Lawmakers from across the political spectrum are skeptical that top management at Deutsche Bahn could have been ignorant of so much cavalier data screening for almost a decade. If it's true, said Achim Grossmann, a Social Democrat, "we have to be very concerned that laws could be broken for almost 10 years without anyone in management noticing."

Bahn officials have defended the Babylon project by pointing out that corruption was a serious internal problem, and it was management's responsibility to fight it. "During the past 10 years, Deutsche Bahn was repeatedly the victim of the worst cases of business crime and corruption," spokesman Oliver Schumacher said according to a statement released on the company's Web site. "In the interest of all honest customers, taypayers and workers, Deutsche Bahn will continue to take whatever action it can within the law to put a stop to such behavior."

But critics say Schaupensteiner in particular was "overzealous" in pushing data from so many employees through the Babylon screening process without the slightest regard for evidence of bad behavior. The screening turned up 300 "abnormal cases," and 100 possible instances of corruption.

Cases of corporate spying are sensitive in Germany because of the country's Nazi and Communist past. A story about managers at Lidl grocery stores systematically using surveillance cameras to learn more about employees caused a scandal in 2007. But the Bahn case specifically resembles a scandal at Deutsche Telekom that broke in 2008. The phone company had scanned salary and bank details for some 136,000 employees. Both Bahn and Telekom suffered from corruption as well as internal leaks which management wanted to stop; both produced piles of useless but sensitive data in their investigations; and both hired the same firms to screen their data.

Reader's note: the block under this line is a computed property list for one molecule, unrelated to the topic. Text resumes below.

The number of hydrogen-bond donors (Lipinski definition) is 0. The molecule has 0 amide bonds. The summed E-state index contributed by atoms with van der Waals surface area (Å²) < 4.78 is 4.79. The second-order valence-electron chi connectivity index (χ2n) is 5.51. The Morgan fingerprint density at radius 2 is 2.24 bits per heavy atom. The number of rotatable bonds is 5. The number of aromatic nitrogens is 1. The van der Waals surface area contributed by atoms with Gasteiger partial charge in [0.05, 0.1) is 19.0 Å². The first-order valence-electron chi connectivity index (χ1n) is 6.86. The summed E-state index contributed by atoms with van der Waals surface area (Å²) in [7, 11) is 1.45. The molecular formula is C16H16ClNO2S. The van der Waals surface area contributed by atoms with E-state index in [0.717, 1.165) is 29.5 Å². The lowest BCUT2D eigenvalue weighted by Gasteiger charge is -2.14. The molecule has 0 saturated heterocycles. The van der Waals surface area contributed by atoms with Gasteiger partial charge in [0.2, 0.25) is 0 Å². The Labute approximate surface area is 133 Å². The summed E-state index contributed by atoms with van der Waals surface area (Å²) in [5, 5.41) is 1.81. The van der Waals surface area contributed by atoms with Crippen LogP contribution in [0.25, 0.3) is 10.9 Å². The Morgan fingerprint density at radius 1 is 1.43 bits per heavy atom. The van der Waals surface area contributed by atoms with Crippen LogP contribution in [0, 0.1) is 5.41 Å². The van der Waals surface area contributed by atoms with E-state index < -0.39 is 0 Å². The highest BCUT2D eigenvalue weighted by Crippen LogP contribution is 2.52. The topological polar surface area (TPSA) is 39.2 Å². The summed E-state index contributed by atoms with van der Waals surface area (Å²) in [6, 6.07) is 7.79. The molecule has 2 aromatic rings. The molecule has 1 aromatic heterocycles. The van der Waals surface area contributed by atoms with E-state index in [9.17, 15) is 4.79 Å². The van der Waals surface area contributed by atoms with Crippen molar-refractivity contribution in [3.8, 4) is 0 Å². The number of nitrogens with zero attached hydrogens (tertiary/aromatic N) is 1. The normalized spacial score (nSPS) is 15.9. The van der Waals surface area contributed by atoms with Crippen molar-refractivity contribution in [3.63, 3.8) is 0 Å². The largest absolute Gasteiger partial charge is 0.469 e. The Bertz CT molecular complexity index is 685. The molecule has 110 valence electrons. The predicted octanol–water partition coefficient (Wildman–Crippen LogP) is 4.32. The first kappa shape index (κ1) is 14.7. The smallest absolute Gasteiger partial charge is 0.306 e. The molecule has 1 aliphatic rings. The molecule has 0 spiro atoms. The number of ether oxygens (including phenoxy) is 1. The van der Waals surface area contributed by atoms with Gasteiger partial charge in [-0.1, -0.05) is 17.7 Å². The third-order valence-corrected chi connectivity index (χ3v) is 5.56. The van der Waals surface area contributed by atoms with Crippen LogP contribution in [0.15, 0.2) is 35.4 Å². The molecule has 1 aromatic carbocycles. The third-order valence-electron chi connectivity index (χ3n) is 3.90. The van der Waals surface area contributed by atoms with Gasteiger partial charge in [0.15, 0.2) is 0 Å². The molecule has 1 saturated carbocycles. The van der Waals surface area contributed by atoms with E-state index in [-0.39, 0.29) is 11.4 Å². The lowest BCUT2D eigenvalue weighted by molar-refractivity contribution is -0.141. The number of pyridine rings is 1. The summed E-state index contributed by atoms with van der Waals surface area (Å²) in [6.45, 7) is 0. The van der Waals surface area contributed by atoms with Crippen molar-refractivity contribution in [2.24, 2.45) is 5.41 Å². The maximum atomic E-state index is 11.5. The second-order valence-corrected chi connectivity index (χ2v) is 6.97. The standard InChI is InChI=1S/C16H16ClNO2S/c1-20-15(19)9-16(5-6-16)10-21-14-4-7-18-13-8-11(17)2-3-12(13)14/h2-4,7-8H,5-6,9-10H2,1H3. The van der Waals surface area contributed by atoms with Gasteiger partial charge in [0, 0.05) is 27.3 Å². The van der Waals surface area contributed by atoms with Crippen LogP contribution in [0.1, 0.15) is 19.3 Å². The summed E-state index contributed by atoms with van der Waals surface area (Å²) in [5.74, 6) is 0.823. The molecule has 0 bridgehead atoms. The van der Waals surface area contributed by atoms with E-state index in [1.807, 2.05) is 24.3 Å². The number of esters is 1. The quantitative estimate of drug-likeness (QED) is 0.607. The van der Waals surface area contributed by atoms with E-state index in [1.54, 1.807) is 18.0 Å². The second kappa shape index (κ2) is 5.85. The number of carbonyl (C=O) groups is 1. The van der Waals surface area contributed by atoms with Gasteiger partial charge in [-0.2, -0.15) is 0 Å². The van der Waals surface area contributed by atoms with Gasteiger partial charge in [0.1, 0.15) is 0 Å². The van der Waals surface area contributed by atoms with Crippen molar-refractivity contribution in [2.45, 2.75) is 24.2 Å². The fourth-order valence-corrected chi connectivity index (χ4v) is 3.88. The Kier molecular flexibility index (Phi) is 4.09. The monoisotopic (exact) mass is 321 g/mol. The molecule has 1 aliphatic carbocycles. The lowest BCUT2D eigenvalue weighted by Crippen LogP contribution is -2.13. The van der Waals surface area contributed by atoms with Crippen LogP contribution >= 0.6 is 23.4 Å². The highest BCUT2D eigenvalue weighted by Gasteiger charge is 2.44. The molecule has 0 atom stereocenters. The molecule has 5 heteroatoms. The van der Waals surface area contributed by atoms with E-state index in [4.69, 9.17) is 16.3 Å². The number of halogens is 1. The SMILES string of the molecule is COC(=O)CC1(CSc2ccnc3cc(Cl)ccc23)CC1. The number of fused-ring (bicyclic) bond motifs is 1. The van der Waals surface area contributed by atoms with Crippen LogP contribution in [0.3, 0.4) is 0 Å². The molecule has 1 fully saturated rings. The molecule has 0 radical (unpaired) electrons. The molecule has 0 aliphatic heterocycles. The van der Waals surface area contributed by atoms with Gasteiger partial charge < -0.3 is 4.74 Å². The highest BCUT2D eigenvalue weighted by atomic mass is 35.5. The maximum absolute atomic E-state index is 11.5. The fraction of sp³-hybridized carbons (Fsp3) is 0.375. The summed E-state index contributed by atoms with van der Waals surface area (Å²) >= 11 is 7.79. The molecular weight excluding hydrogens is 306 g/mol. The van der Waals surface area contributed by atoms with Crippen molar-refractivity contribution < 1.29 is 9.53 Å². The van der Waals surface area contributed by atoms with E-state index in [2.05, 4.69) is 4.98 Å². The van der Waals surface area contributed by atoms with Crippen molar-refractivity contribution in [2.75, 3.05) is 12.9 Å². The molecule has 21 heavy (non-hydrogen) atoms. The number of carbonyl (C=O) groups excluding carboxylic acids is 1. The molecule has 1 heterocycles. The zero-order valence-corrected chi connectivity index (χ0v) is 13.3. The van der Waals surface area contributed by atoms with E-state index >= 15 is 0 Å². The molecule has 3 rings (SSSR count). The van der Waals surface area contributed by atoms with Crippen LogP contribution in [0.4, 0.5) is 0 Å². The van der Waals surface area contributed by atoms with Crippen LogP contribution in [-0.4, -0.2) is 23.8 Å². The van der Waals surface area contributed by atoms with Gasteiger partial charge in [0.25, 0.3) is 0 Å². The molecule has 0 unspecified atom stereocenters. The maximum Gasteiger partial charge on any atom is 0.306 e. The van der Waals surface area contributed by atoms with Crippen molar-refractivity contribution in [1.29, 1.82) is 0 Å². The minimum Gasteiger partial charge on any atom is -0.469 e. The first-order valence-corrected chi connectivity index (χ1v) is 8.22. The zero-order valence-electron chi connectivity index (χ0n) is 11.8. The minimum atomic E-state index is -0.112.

The head of the Argen Detective Agency in Cologne is a British-born man named David Cowling who moved to Germany in 1971. He denies having worked for both corporations, and he's denied to SPIEGEL that he ever spied on journalists on behalf of Deutsche Telekom. But Telekom has admitted to hiring the Argen agency for investigations "since at least the year 2000," and in spite of a denial from Hartmut Mehdorn that the scandals are related, it remains unclear why two huge German corporations with massive state involvement might do business with the same minor detective agency in Cologne.

German Justice Minister Brigitte Zypries has now called for a new law to regulate the use of e-mail, video surveillance and personal data in the fight against corporate corruption. But she doesn't expect that a draft will be ready before the end of this parliamentary session in early July.

The spy scandal threatens to derail a long-term project of Mehdorn's to privatize parts of Deutsche Bahn. Now his enemies in the German parliament -- mainly Social Democrats who oppose the privatization plan -- have more to use against him. His support among Social Democrats is down to "almost zero," said Ralf Stegner, a member of the party's executive committee, and his colleague Björn Böhning was even clearer last week: "Mehdorn must go," he said.

As CEO of Deutsche Bahn since 1999, Mehdorn is one of the best-known figures in German corporate life. But calls for his resignation have grown louder as details about the spy scandal have surfaced, and his chances of surviving a 10th year on the job are looking worse and worse.

With reporting by SPIEGEL Staff